Disabled Access in Rome
With its ancient Roman ruins, spectacular renaissance art, and fabulous Italian dining, Rome is one of the most popular tourist destinations in the world. There are several challenges that disabled travelers will encounter in Rome including uneven ground in the Roman ruins, cobblestones on the streets, and few accessible transportation options. Although Rome disable access is not as good as some other cities in Europe, it is adequate to enable numerous disabled tourists to enjoy Rome every year.
Rome has numerous excellent churches and museums to visit, and taking a guided walking tour is an excellent way to see the city. Because Rome is spread out, guided tours will typically focus on a particular part of the city such as the Vatican or the Roman Forum. Tour guides will explain what has happened over the centuries in the the exact spot you are standing/sitting. Disabled tourists may prefer to hire a private guide rather than take one of the standard group tours.
Disabled access in Rome tourist attractions varies depending on location. The Pantheon has a small Ramp to enter and is fully wheelchair accessible apart from some cobblestones in front of it. Wheelchair users are not able to visit every part of the Colosseum, however there is an elevator to get to the upper level which provides an excellent view. An elevator at St. Peter’s Basilica brings disabled visitors up to the ground floor of the church. The Capitoline Museums have steps at the entrance, and disabled tourists can be let in through a side door.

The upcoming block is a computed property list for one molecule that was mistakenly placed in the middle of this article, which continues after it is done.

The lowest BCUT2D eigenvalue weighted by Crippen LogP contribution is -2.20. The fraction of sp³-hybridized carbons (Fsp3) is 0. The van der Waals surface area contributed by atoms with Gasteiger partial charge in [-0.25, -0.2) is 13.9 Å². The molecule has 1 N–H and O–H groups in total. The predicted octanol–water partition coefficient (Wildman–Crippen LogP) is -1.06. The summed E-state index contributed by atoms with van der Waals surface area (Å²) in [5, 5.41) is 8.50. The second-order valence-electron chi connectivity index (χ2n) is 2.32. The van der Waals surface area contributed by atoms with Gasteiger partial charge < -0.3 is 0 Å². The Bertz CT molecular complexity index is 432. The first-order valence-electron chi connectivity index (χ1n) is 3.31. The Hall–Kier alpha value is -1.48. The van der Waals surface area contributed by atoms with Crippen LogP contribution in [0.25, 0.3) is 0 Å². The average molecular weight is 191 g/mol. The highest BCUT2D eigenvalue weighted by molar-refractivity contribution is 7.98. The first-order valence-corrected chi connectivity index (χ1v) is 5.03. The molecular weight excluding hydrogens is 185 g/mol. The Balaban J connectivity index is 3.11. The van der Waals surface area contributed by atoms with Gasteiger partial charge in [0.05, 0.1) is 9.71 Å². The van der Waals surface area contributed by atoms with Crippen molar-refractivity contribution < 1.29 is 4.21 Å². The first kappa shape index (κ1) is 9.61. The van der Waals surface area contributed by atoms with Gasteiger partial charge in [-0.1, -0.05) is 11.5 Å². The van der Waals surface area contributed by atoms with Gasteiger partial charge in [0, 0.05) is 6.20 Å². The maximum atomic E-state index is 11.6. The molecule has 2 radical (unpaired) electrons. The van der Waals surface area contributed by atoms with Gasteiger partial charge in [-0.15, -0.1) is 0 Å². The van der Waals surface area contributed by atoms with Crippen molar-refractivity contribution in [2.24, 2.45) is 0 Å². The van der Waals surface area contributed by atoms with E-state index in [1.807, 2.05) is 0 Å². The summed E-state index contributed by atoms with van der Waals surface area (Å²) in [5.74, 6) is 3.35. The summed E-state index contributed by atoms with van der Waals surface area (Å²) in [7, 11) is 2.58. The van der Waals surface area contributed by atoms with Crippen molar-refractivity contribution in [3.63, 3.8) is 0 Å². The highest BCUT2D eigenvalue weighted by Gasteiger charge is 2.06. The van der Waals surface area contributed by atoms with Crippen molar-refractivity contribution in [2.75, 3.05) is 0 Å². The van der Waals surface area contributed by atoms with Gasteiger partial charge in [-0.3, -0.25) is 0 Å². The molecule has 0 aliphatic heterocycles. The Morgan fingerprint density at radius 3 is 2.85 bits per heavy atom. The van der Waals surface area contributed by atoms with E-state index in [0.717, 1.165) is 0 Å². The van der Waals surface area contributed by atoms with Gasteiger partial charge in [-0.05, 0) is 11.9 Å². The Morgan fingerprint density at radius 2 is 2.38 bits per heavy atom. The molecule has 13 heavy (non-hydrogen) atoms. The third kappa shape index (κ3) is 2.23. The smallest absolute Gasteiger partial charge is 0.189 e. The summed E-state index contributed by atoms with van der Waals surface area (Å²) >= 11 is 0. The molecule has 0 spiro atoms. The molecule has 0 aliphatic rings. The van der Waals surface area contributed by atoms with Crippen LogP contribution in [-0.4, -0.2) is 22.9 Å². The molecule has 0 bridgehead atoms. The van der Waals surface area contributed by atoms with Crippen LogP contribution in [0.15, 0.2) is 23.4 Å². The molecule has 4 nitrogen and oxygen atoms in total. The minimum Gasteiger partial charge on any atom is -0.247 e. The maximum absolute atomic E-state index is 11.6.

Few disabled metro and bus lines exist in Rome. Consequently, the best strategy for disabled tourists visiting Rome is to use taxis to get between neighborhoods that have attractions close to each other.
Mild to medium cobblestones exist in many Roman plazas and streets. Although Rome is known as “the City of Seven Hills”, most areas of the city are flat yet wheelchair tourists will encounter sloped streets and sidewalks near the Palatine Hill and Spanish Steps.